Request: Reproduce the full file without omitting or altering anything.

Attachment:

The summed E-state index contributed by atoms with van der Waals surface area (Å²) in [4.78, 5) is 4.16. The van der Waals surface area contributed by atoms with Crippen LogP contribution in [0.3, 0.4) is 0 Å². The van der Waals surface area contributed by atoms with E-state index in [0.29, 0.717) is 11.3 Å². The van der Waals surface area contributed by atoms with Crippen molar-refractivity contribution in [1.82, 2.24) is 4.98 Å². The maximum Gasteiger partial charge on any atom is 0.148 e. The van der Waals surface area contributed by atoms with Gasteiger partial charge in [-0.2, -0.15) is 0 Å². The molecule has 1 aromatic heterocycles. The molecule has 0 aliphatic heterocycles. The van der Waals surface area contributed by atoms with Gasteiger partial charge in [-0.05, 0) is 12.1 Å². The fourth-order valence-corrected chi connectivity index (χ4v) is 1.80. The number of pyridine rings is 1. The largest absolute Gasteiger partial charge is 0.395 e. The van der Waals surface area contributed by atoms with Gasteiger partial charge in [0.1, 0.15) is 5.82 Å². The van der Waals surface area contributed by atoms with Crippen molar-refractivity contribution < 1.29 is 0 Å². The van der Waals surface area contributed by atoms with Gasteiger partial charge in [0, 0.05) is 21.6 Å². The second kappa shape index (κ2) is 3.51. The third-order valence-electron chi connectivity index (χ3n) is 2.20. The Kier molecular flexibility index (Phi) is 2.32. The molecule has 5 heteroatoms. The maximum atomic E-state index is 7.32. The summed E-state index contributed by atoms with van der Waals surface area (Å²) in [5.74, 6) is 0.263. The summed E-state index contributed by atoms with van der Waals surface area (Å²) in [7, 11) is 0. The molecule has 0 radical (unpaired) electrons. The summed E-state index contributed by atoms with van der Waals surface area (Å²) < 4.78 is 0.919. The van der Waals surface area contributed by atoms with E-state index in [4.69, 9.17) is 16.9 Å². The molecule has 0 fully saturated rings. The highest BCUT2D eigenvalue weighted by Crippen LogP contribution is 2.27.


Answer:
The summed E-state index contributed by atoms with van der Waals surface area (Å²) in [4.78, 5) is 4.16. The van der Waals surface area contributed by atoms with Crippen LogP contribution in [0.3, 0.4) is 0 Å². The van der Waals surface area contributed by atoms with E-state index in [0.29, 0.717) is 11.3 Å². The van der Waals surface area contributed by atoms with Crippen molar-refractivity contribution in [1.82, 2.24) is 4.98 Å². The maximum Gasteiger partial charge on any atom is 0.148 e. The van der Waals surface area contributed by atoms with Gasteiger partial charge in [-0.2, -0.15) is 0 Å². The molecule has 1 aromatic heterocycles. The molecule has 0 aliphatic heterocycles. The van der Waals surface area contributed by atoms with Gasteiger partial charge in [-0.05, 0) is 12.1 Å². The fourth-order valence-corrected chi connectivity index (χ4v) is 1.80. The number of pyridine rings is 1. The largest absolute Gasteiger partial charge is 0.395 e. The van der Waals surface area contributed by atoms with Gasteiger partial charge in [0.1, 0.15) is 5.82 Å². The van der Waals surface area contributed by atoms with Crippen molar-refractivity contribution < 1.29 is 0 Å². The van der Waals surface area contributed by atoms with Gasteiger partial charge in [0, 0.05) is 21.6 Å². The second kappa shape index (κ2) is 3.51. The third-order valence-electron chi connectivity index (χ3n) is 2.20. The Kier molecular flexibility index (Phi) is 2.32. The molecule has 5 heteroatoms. The maximum atomic E-state index is 7.32. The summed E-state index contributed by atoms with van der Waals surface area (Å²) in [5.74, 6) is 0.263. The summed E-state index contributed by atoms with van der Waals surface area (Å²) in [7, 11) is 0. The molecule has 0 radical (unpaired) electrons. The summed E-state index contributed by atoms with van der Waals surface area (Å²) < 4.78 is 0.919. The van der Waals surface area contributed by atoms with E-state index in [4.69, 9.17) is 16.9 Å². The molecule has 0 fully saturated rings. The highest BCUT2D eigenvalue weighted by Crippen LogP contribution is 2.27.